Now that the FCC's AWS-3 spectrum auction has raised more than $34 billion in provisional winning bids, a great deal of attention is turning to the role Dish Network (NASDAQ: DISH) may be playing in the bidding--and what the company might do with any spectrum it winds up with once the auction ends.
Since the auction started Nov. 13, many financial and industry analysts have speculated that Dish and its allied bidding partners have been bidding up the prices on the paired spectrum in the auction, 1755-1780 MHz for uplink operations and 2155-2180 MHz for downlink, to force Verizon Wireless (NYSE: VZ) and AT&T Mobility (NYSE: T) to pay more for the spectrum. As the bids have kept climbing--totaling $34.08 billion after 27 rounds--the conventional wisdom has been that Dish will not actually walk away with the largest spectrum licenses in the biggest markets. However, there is increasing speculation that Dish may actually win some key licenses after all, raising further questions about Dish's long-term spectrum strategy.
In a research note, Jefferies analysts Mike McCormack, Scott Goldman and Tudor Mustata wrote that "we wouldn't be surprised if the company (Dish) also acquired some synergistic spectrum (J-Block and unpaired) at auction."
Given Dish's material cash position ($17 billion in cash and marketable securities), the Jefferies analysts wrote they are not concerned about Dish's liquidity, but rather have questions about the company's long-term strategy. "The larger Dish's individual spectrum position becomes, the more complicated it is to monetize the spectrum," they added. "Assuming Dish meaningfully participates at the AWS-3 auction, its spectrum position would rival T-Mobile's during the AT&T acquisition attempt, which could raise concerns from regulators should a full disposition occur."
BTIG analyst Walter Piecyk wrote that there are many potential outcomes in the auction. "What if Verizon spends $40 billion to buy all 50 MHz of the paired AWS-3 spectrum?" he wrote. "Not only would it add a turn of leverage on the balance sheet of Verizon, but Verizon might more aggressively argue that it does not need Dish's spectrum for the foreseeable future. We expect these statements from Verizon regardless of how much spectrum it buys and at any price."
Piecyk wrote that Dish Chairman Charlie Ergen might wind up paying $3 per MHz/POP for a chunk of spectrum in large urban markets. "Does the high price offset the increased strategic positioning of his asset position?"
At the same time, T-Mobile US (NYSE:TMUS) might pay more for spectrum in markets like Chicago and other markets where it needs spectrum, Piecyk wrote, "stretching its balance sheet at a time when it needs flexibility to buy low-band spectrum." He noted that paired spectrum in Chicago is bidding at $5 per MHz/POP with one license at $5.50.
"What if AT&T and Verizon pay up but still split the spectrum, revealing what they value spectrum at but not satisfying their intermediate, let alone long-term needs for spectrum?" Piecyk also asked.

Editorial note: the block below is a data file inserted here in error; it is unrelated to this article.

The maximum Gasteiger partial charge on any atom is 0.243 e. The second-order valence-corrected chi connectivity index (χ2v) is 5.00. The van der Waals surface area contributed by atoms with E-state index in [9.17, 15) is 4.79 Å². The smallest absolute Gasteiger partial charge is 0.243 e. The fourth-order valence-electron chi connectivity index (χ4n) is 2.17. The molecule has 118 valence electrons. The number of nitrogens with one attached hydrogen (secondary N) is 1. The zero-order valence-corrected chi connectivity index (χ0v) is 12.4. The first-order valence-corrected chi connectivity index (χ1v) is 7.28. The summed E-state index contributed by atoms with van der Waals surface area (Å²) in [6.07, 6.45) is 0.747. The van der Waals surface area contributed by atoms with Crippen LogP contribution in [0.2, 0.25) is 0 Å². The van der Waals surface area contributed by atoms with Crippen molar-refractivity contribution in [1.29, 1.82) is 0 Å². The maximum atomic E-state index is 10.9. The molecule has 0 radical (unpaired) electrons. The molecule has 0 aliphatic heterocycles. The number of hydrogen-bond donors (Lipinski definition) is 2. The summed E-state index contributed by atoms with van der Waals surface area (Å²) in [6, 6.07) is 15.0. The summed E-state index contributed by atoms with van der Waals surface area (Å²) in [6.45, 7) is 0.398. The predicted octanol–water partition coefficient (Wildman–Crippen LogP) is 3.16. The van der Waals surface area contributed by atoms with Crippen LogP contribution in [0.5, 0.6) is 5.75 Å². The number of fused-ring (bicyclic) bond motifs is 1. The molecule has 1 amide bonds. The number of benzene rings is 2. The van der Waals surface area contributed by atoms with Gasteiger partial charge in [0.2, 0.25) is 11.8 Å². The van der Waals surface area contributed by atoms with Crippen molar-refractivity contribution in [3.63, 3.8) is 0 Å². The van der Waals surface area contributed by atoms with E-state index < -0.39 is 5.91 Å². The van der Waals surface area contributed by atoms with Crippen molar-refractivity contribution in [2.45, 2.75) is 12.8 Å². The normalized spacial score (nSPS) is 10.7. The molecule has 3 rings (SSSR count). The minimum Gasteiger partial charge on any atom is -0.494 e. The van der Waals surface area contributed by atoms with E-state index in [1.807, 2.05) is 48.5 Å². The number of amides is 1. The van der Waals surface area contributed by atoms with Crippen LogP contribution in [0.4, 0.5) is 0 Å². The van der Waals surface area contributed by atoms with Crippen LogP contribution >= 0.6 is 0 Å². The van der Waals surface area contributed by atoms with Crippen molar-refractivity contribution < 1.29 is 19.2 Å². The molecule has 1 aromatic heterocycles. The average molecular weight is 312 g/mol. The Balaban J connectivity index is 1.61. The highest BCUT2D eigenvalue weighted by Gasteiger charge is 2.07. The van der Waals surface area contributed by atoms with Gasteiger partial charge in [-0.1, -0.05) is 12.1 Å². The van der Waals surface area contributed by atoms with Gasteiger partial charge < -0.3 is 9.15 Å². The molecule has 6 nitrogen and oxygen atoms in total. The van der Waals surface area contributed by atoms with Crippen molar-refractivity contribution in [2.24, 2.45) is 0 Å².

TMF Associates analyst Tim Farrar wrote in a blog post that Ergen may have directed two allied designated entities, Northstar Wireless and SNR Wireless, to bid only a certain price per MHz-POP for a single license or bid an overall total dollar amount. However, he wrote that does not seem to be affecting bidding thus far.
Farrar wrote that a plausible bidding strategy could be for Northstar and SNR to bid in every round until they see high activity in the unpaired 1695-1710 MHz spectrum (which would be a sign that Dish had switched away from the paired spectrum), and then defend what they held, no matter the price of each license. Then, when they reached the overall dollar cap, they would drop the G block licenses first, then the H and I Blocks, but keep the J Blocks. Only the J Block is a 10x10 MHz paired spectrum block, while the others are 5x5 MHz blocks.
"So now the question is whether, with a weekend to think about it, AT&T and Verizon decide to leave Ergen holding the J-Block licenses in major cities," Farrar wrote. "Is there a point at which Dish becomes so financially stressed by the burden of spending perhaps $15B on spectrum, that it is in a weaker position after the auction than it was before (e.g. with insufficient resources to bid for T-Mobile or build out its spectrum)?"
"Does it matter if AT&T and Verizon are unable to deploy as much AWS-3 spectrum in major cities as they wanted? How much leverage can they exert at the FCC if Dish fails to build out these licenses? And should AT&T or Verizon force up the price of the unpaired spectrum to a level which puts the Ergen-led LightSquared reorganization plan in jeopardy?" Farrar added. "We'll see in the next few days whether AT&T or Verizon are able to play Ergen at his own game."
Ergen has suggested Dish is thinking about putting its spectrum into a new unit or venture. Farrar wrote that if Dish does acquire a large amount of spectrum in the AWS-3 auction, it could put all of spectrum holdings into the new entity, and then raise debt against the combined spectrum portfolio. Dish then might be able to spin off that entity, or it could lease its spectrum holdings to other carriers.
- see this FCC page
- see this TMF Associates blog post
- see this BTIG blog post (reg. req.)
- see this NYT article
- see this WSJ article (sub. req.)
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